The Move to Tuolumne: Longer Version

With the car packed to overflowing (when did I have time to accumulate so much ‘necessary’ stuff?) and ‘see you later’ said, I hit the road with a soy latte in one hand, a chocolate muffin in the other, and a third on the wheel. At 11:07 I crossed the south fork of the Tuolumne River and officially embarked on my high country adventure. The drive was gorgeous. Sweeping views of granite slabs and domes, distant mountains, alpine lakes. I drove straight on through towards my goal of Tuolumne Meadows (and no pictures since the Tioga Road requires two-handed driving). I figured I’ll have plenty of time to hit the easy roadside vista points another day (preferably not a weekend day).

The Visitor Center in TM is very different from the one in the Valley. It’s much much smaller and the rangers and YC share a desk. And, in lieu of central heating, there’s a wood burning stove. I guess it has a homey feel to it. Though when there’s more than a dozen visitors in there it can start to feel a little claustrophobic. Ryan was working and so I chatted with him for a bit and got the details on the location of my tent cabin. And I ended up working for a few minutes so he could go on a quick lunch break. So within 10 minutes of entering the TM area, I was in uniform and working (Albeit wearing Ryan’s vest – I could totally pass for a Ryan, right? Well, apparently I can pass for a Heather because I got called that the next day while wearing my actual uniform.). My tent cabin is in Ranger’s Camp. It’s a two-room unheated tent cabin that I’ll be sharing with an NPS Interp volunteer named Angie. Definitely way more spacious than I was expecting and it has a refrigerator, running water, table, bear boxes, and a pellet stove. And I’ve got showers and laundry facilities just a minute walk away (that I don’t have to share with camping visitors, bike 2 miles to get to, or bum off of friends). Pretty sweet setup. The pellet stove has got to be one of the most interesting contraptions I’ve had the opportunity to work with. After everything was unloaded (and semi-organized), two rangers – Mike and Eric – from across the way came over to hang out and give us a crash course in pellet stove operation. Awesome guys. We got the stove roaring up to 250 degrees or so. It’s no black dragon and I’m not super hopeful I’ll be able to bake in it, but it’ll be useful in many capacities. After hanging around for a while, Angie and I went over to the guys’ place to check out some of Mike’s skiing videos and look at some of Eric’s Gary Snyder library. So much for getting more sleep up in Tuolumne, right? Well, the season is young, so it might still happen…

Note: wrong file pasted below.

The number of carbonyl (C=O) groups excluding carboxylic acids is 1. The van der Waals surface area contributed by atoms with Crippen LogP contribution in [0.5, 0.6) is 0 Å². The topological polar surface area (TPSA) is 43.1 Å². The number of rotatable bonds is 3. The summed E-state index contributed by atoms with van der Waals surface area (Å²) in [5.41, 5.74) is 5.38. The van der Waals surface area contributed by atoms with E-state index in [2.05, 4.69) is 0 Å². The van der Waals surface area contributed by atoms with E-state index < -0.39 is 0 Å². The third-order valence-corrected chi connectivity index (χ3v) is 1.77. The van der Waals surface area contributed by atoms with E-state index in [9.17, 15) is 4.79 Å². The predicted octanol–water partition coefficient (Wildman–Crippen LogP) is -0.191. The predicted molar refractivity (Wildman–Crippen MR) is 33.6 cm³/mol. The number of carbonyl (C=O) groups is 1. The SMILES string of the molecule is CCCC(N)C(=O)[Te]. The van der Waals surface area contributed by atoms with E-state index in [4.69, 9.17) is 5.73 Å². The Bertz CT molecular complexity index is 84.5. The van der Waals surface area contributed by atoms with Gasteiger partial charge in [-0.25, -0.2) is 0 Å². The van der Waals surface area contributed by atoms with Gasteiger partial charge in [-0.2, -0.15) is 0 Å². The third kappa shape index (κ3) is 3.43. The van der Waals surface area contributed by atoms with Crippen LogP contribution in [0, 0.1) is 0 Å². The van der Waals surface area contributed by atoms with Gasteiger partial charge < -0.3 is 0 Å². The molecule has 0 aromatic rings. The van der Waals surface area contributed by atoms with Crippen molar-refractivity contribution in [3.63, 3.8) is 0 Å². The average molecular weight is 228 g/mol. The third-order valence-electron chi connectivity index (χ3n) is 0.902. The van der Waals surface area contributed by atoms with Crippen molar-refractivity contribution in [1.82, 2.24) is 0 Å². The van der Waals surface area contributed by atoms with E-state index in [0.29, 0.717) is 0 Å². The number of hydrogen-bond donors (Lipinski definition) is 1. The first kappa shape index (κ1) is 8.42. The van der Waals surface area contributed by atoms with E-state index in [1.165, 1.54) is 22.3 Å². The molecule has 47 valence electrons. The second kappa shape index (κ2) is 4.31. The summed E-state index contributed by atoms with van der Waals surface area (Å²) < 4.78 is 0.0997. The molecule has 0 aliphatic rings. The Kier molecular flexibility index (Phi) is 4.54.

And then I had my first day of work on Monday. No phones. No internet. No heat (other than the wood burning stove). No knowledge of Tuolumne trails or conditions. It was kind of a crash course day. At least I had electricity at the cabin to work with so I had some hot coffee to keep me going. And I got ridiculously excited any time a visitor (or co-worker) asked a Valley question. I’ve got so much to learn if I’m going to be able to hang out here. A world of new trails and vista points; higher elevation mammals and birds and butterflies and flowers and trees; new adjacent areas (east side!). In the afternoon, the internet came on (for a bit and then was off again and so forth and might be consistently working now), so I was able to check my email and Facebook and all that. And then I spent a good chunk of time sitting outside in the sun rolling up posters and maps and putting them into sleeves. And the best surprise of the day was Crystal dropping by after her backpacking trip and hanging out for a bit. Add into that that Todd stopped by to help out with the internet issues and other general work stuffs and left behind some Newman’s Own ginger crème cookie sandwiches. Super yum! And vegan too. Speaking of vegan, I’ve decided that I’m just going to try and go for vegan for the rest of the summer. I’m already mostly vegetarian and usually vegan these days and I’ve been feeling less and less inclined to eat meat or dairy (fish is still tempting until I start thinking about pollution and mercury too much). I’ve gotten some pretty interesting and definitely varied reactions to this so far. But more on that later – back to Tuolumne…

My first trek was out around puppy dome (might actually go up that one tomorrow after work) to the slabby banks of the Tuolumne River. Climbed around on some boulders (too many opportunities to resist them all), sat next to the river for a while, and got my Chacos (and feet) all muddied up. I had a couple of first sightings too… long-tailed weasel and Cassin’s finch. Plus a plethora of flowers, some butterflies and other insects, and few more birds that I’ve yet to identify.

I’ve started my hiking list and will be taking suggestions… I’ll definitely hike all of the trails on the day hiking map plus Clouds Rest and Mt. Dana (preferably at night during a full moon with some good friends). My weekends might be the biggest factor in getting all my hiking in. I’m going to have Wednesday-Thursday weekends and I’ve got to figure out who (if anyone) has the same.

It’s a big adjustment from Yosemite Valley, but I think I’m starting to settle in…

About Lady Grey

Just another cog in this steampunk time machine, developing unique life perspectives one epiphany and reckless adventure at a time.
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